Many thanks about the lupin. Your letter has interested me extremely, and reminds me of old times. I suppose, by your writing, you would like to hear my notions. I cannot admit the Atlantis connecting Madeira and Canary Islands without the strongest evidence, and all on that side (365/1. Sir J.D. Hooker lectured on "Insular Floras" at the Nottingham meeting of the British Association on August 27th, 1866. His lecture is given in the "Gardeners' Chronicle," 1867, page 6. No doubt he was at this time preparing his remarks on continental extension, which take the form of a judicial statement, giving the arguments and difficulties on both sides. He sums up against continental extension, which, he says, accounts for everything and explains nothing; "whilst the hypothesis of trans-oceanic migration, though it leaves a multitude of facts unexplained, offers a rational solution of many of the most puzzling phenomena." In his lecture, Sir Joseph wrote that in ascending the mountains in Madeira there is but little replacement of lowland species by those of a higher northern latitude. "Plants become fewer and fewer as we ascend, and their places are not taken by boreal ones, or by but very few."): the depth is so great; there is nothing geologically in the islands favouring the belief; there are no endemic mammals or batrachians. Did not Bunbury show that some Orders of plants were singularly deficient? But I rely chiefly on the large amount of specific distinction in the insects and land-shells of P. Santo and Madeira: surely Canary and Madeira could not have been connected, if Madeira and P. Santo had long been distinct. If you admit Atlantis, I think you are bound to admit or explain the difficulties.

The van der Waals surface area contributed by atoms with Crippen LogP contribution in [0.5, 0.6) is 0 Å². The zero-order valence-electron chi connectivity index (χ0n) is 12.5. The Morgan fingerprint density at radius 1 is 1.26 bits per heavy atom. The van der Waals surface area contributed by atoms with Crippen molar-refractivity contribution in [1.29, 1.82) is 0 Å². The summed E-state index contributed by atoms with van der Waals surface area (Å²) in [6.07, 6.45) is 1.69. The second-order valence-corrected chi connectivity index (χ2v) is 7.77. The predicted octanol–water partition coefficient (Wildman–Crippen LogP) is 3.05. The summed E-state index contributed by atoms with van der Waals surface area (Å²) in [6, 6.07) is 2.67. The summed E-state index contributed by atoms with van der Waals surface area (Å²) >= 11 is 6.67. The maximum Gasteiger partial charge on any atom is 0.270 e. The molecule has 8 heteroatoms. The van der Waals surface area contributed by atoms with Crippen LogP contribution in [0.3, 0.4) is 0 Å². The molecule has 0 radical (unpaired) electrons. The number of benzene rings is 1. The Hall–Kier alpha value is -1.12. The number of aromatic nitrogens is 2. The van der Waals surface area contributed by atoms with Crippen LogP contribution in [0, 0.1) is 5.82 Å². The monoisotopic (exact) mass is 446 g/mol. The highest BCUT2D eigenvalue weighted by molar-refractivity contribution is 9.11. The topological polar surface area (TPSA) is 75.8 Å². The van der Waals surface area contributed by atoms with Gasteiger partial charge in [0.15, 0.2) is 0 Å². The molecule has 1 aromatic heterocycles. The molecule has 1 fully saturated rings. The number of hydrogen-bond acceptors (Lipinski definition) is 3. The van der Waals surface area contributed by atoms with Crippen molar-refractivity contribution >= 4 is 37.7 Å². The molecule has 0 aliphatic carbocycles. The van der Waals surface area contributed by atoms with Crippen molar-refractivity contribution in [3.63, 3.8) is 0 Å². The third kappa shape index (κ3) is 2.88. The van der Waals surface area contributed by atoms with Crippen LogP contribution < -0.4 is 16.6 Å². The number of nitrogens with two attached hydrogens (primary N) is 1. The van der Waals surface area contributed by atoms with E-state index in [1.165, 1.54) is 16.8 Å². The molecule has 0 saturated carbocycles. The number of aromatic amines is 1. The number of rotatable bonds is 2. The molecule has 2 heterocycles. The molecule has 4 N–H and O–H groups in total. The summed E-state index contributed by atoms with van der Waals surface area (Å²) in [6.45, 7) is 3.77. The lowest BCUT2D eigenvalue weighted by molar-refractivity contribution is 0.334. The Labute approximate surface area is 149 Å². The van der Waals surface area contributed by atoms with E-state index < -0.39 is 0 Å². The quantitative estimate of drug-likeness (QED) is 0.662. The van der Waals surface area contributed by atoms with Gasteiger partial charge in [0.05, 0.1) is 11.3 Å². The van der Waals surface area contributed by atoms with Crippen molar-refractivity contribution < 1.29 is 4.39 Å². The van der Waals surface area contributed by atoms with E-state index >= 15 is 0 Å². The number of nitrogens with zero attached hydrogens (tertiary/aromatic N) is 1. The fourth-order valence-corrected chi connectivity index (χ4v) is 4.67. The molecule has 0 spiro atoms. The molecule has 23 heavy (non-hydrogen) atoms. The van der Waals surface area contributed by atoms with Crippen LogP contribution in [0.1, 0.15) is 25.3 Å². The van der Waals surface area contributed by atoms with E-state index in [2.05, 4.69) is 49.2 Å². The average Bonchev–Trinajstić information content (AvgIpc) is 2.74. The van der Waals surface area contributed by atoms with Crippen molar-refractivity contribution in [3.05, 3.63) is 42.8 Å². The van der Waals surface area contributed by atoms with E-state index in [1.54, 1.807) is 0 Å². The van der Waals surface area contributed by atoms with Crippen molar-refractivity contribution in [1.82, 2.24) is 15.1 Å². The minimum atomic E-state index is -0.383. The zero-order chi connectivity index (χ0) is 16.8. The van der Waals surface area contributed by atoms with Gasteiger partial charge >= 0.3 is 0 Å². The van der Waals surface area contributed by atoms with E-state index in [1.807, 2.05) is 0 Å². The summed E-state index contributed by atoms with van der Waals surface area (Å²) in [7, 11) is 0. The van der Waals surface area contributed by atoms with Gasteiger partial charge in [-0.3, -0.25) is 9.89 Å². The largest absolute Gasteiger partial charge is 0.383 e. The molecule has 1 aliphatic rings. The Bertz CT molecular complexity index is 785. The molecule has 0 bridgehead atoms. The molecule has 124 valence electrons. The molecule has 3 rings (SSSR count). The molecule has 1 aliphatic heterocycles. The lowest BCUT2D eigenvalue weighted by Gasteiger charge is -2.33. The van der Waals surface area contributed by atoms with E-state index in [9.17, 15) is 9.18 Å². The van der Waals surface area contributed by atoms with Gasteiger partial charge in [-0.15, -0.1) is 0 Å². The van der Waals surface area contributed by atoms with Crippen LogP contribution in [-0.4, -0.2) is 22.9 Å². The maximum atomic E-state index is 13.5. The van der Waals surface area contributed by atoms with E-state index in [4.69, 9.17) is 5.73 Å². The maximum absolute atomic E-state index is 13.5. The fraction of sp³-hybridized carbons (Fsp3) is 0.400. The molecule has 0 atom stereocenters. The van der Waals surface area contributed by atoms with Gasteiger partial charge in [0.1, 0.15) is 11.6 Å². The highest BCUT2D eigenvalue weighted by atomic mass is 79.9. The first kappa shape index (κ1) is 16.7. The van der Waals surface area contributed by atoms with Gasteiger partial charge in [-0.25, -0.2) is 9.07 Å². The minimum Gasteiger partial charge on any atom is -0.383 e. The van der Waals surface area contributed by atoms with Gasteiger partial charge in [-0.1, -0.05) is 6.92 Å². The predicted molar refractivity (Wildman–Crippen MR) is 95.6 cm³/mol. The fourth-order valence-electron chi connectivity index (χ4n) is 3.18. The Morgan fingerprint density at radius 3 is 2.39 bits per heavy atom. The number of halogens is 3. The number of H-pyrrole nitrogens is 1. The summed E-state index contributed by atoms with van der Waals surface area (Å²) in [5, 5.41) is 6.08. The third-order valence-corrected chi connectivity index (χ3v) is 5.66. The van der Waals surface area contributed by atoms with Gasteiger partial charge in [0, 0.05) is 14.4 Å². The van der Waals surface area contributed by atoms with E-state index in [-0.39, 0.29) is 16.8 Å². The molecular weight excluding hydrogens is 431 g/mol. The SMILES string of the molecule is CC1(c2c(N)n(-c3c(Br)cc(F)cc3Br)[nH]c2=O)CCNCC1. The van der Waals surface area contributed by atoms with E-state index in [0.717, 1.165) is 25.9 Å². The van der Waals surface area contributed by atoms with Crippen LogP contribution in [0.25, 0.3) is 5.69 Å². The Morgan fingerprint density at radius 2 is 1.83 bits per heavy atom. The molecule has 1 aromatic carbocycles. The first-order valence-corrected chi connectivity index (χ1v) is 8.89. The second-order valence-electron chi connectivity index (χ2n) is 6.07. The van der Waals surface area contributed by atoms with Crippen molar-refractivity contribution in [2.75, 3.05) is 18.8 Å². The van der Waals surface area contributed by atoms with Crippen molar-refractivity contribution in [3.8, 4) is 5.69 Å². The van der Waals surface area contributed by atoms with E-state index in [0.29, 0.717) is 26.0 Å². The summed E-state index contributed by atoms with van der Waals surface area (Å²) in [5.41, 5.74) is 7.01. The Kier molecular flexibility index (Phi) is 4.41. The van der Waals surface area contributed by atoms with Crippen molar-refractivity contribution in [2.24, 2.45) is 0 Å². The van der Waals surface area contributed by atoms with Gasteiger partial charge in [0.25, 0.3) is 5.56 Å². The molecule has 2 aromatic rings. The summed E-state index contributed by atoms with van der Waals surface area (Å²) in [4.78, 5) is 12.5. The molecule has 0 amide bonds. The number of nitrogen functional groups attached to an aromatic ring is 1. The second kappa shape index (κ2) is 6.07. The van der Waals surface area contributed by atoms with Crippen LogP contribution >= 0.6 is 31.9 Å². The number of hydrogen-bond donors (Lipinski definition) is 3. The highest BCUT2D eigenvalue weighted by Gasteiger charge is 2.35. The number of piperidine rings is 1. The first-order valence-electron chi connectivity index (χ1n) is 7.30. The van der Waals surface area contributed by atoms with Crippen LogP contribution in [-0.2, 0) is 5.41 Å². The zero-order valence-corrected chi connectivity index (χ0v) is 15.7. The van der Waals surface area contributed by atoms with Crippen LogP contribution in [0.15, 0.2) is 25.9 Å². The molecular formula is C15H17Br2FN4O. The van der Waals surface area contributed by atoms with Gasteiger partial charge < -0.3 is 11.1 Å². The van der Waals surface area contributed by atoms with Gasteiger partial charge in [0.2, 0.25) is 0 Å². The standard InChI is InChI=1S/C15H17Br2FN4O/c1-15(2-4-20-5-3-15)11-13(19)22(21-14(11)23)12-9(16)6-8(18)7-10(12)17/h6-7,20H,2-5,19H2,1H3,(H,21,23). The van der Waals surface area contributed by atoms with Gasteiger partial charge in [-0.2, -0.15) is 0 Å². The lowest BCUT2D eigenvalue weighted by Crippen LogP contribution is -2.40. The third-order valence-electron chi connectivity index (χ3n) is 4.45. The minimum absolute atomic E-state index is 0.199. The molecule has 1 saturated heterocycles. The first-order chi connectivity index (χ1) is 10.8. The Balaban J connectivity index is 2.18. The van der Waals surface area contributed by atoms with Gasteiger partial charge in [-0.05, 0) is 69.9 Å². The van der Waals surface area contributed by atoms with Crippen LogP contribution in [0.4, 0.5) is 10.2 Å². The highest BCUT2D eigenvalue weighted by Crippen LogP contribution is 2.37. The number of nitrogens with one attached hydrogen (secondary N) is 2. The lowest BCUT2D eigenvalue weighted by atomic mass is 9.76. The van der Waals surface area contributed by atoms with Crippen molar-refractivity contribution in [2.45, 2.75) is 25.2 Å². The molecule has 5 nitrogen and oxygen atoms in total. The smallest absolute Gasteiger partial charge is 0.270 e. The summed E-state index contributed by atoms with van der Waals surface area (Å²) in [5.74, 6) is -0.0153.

With respect to cold temperate plants in Madeira, I, of course, know not enough to form an opinion; but, admitting Atlantis, I can see their rarity is a great difficulty; otherwise, seeing that the latitude is only a little north of the Persian Gulf, and seeing the long sea-transport for seeds, the rarity of northern plants does not seem to me difficult. The immigration may have been from a southerly direction, and it seems that some few African as well as coldish plants are common to the mountains to the south.